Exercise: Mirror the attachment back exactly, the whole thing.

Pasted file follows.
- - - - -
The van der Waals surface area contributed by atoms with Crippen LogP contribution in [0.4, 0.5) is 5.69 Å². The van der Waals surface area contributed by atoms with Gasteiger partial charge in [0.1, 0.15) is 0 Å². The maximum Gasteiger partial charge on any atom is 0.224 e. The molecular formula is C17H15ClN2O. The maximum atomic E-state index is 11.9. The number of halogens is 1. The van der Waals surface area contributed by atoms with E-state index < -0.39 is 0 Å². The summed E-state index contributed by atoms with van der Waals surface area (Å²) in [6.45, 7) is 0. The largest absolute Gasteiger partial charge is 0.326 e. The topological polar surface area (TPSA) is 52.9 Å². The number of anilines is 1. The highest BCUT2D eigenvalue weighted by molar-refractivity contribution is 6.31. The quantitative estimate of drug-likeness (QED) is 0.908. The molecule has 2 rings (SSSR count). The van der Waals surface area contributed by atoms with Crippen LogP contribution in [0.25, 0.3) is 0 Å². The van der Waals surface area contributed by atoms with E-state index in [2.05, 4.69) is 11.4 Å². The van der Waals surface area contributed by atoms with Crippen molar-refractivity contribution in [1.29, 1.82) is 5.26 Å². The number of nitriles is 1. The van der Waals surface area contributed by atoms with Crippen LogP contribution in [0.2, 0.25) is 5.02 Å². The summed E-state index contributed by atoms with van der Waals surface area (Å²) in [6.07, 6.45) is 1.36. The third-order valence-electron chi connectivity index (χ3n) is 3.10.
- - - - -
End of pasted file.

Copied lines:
The van der Waals surface area contributed by atoms with Crippen LogP contribution in [0.4, 0.5) is 5.69 Å². The van der Waals surface area contributed by atoms with Gasteiger partial charge in [0.1, 0.15) is 0 Å². The maximum Gasteiger partial charge on any atom is 0.224 e. The molecular formula is C17H15ClN2O. The maximum atomic E-state index is 11.9. The number of halogens is 1. The van der Waals surface area contributed by atoms with E-state index < -0.39 is 0 Å². The summed E-state index contributed by atoms with van der Waals surface area (Å²) in [6.45, 7) is 0. The largest absolute Gasteiger partial charge is 0.326 e. The topological polar surface area (TPSA) is 52.9 Å². The number of anilines is 1. The highest BCUT2D eigenvalue weighted by molar-refractivity contribution is 6.31. The quantitative estimate of drug-likeness (QED) is 0.908. The molecule has 2 rings (SSSR count). The van der Waals surface area contributed by atoms with Crippen LogP contribution in [0.25, 0.3) is 0 Å². The van der Waals surface area contributed by atoms with E-state index in [2.05, 4.69) is 11.4 Å². The van der Waals surface area contributed by atoms with Crippen molar-refractivity contribution in [1.29, 1.82) is 5.26 Å². The number of nitriles is 1. The van der Waals surface area contributed by atoms with Crippen LogP contribution in [0.2, 0.25) is 5.02 Å². The summed E-state index contributed by atoms with van der Waals surface area (Å²) in [6.07, 6.45) is 1.36. The third-order valence-electron chi connectivity index (χ3n) is 3.10.